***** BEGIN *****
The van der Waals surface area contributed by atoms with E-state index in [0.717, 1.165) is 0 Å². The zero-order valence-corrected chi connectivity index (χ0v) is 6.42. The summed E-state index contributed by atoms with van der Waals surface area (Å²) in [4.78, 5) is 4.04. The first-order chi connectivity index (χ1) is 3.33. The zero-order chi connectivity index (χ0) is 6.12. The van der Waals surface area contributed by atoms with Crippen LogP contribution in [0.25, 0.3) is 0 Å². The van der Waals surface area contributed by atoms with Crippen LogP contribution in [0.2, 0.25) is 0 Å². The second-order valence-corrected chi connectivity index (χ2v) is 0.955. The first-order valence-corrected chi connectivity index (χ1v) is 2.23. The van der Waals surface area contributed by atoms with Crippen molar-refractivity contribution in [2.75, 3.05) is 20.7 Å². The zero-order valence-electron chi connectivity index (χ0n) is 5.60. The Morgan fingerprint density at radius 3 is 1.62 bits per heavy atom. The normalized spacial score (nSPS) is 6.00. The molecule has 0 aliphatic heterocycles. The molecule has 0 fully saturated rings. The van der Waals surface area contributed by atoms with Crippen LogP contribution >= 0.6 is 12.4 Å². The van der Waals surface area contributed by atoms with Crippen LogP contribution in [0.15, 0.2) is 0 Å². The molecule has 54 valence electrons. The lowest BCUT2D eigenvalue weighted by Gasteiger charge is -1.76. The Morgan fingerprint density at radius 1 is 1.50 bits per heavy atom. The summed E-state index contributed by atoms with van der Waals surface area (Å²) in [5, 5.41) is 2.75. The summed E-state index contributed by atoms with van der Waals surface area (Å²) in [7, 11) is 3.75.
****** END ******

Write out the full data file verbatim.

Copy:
The van der Waals surface area contributed by atoms with E-state index in [0.717, 1.165) is 0 Å². The zero-order valence-corrected chi connectivity index (χ0v) is 6.42. The summed E-state index contributed by atoms with van der Waals surface area (Å²) in [4.78, 5) is 4.04. The first-order chi connectivity index (χ1) is 3.33. The zero-order chi connectivity index (χ0) is 6.12. The van der Waals surface area contributed by atoms with Crippen LogP contribution in [0.25, 0.3) is 0 Å². The van der Waals surface area contributed by atoms with Crippen LogP contribution in [0.2, 0.25) is 0 Å². The second-order valence-corrected chi connectivity index (χ2v) is 0.955. The first-order valence-corrected chi connectivity index (χ1v) is 2.23. The van der Waals surface area contributed by atoms with Crippen molar-refractivity contribution in [2.75, 3.05) is 20.7 Å². The zero-order valence-electron chi connectivity index (χ0n) is 5.60. The Morgan fingerprint density at radius 3 is 1.62 bits per heavy atom. The normalized spacial score (nSPS) is 6.00. The molecule has 0 aliphatic heterocycles. The molecule has 0 fully saturated rings. The van der Waals surface area contributed by atoms with Crippen LogP contribution >= 0.6 is 12.4 Å². The van der Waals surface area contributed by atoms with Crippen LogP contribution in [0.15, 0.2) is 0 Å². The molecule has 54 valence electrons. The lowest BCUT2D eigenvalue weighted by Gasteiger charge is -1.76. The Morgan fingerprint density at radius 1 is 1.50 bits per heavy atom. The summed E-state index contributed by atoms with van der Waals surface area (Å²) in [5, 5.41) is 2.75. The summed E-state index contributed by atoms with van der Waals surface area (Å²) in [7, 11) is 3.75.